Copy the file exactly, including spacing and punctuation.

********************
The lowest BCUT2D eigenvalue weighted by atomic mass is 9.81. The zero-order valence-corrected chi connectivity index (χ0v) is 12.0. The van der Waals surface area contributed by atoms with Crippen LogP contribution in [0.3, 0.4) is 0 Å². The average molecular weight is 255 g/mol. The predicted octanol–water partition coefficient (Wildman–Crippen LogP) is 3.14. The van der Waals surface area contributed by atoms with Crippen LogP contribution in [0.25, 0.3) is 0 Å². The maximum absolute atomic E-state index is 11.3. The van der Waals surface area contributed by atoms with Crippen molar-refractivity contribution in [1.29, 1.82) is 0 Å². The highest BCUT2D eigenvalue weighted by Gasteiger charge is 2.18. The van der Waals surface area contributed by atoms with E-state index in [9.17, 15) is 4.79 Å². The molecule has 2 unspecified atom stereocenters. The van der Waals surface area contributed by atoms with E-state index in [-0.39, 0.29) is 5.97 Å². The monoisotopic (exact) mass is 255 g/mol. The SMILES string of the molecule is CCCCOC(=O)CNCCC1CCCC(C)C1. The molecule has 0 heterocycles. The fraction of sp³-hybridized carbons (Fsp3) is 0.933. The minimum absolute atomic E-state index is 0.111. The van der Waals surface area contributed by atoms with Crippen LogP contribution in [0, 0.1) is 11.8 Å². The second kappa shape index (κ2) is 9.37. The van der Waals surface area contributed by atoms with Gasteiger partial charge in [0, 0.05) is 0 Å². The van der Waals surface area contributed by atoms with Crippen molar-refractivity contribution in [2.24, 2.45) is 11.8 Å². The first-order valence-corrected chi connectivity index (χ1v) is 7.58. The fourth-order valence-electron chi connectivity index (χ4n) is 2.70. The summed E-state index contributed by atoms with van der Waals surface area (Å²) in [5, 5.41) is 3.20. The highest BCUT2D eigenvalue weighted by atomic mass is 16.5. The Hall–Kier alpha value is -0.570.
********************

The lowest BCUT2D eigenvalue weighted by atomic mass is 9.81. The zero-order valence-corrected chi connectivity index (χ0v) is 12.0. The van der Waals surface area contributed by atoms with Crippen LogP contribution in [0.3, 0.4) is 0 Å². The average molecular weight is 255 g/mol. The predicted octanol–water partition coefficient (Wildman–Crippen LogP) is 3.14. The van der Waals surface area contributed by atoms with Crippen LogP contribution in [0.25, 0.3) is 0 Å². The maximum absolute atomic E-state index is 11.3. The van der Waals surface area contributed by atoms with Crippen molar-refractivity contribution in [1.29, 1.82) is 0 Å². The highest BCUT2D eigenvalue weighted by Gasteiger charge is 2.18. The van der Waals surface area contributed by atoms with E-state index in [9.17, 15) is 4.79 Å². The molecule has 2 unspecified atom stereocenters. The van der Waals surface area contributed by atoms with E-state index in [-0.39, 0.29) is 5.97 Å². The monoisotopic (exact) mass is 255 g/mol. The SMILES string of the molecule is CCCCOC(=O)CNCCC1CCCC(C)C1. The molecule has 0 heterocycles. The fraction of sp³-hybridized carbons (Fsp3) is 0.933. The minimum absolute atomic E-state index is 0.111. The van der Waals surface area contributed by atoms with Crippen LogP contribution in [0, 0.1) is 11.8 Å². The second kappa shape index (κ2) is 9.37. The van der Waals surface area contributed by atoms with Gasteiger partial charge in [0, 0.05) is 0 Å². The van der Waals surface area contributed by atoms with Crippen molar-refractivity contribution in [2.24, 2.45) is 11.8 Å². The first-order valence-corrected chi connectivity index (χ1v) is 7.58. The fourth-order valence-electron chi connectivity index (χ4n) is 2.70. The summed E-state index contributed by atoms with van der Waals surface area (Å²) in [5, 5.41) is 3.20. The highest BCUT2D eigenvalue weighted by atomic mass is 16.5. The Hall–Kier alpha value is -0.570.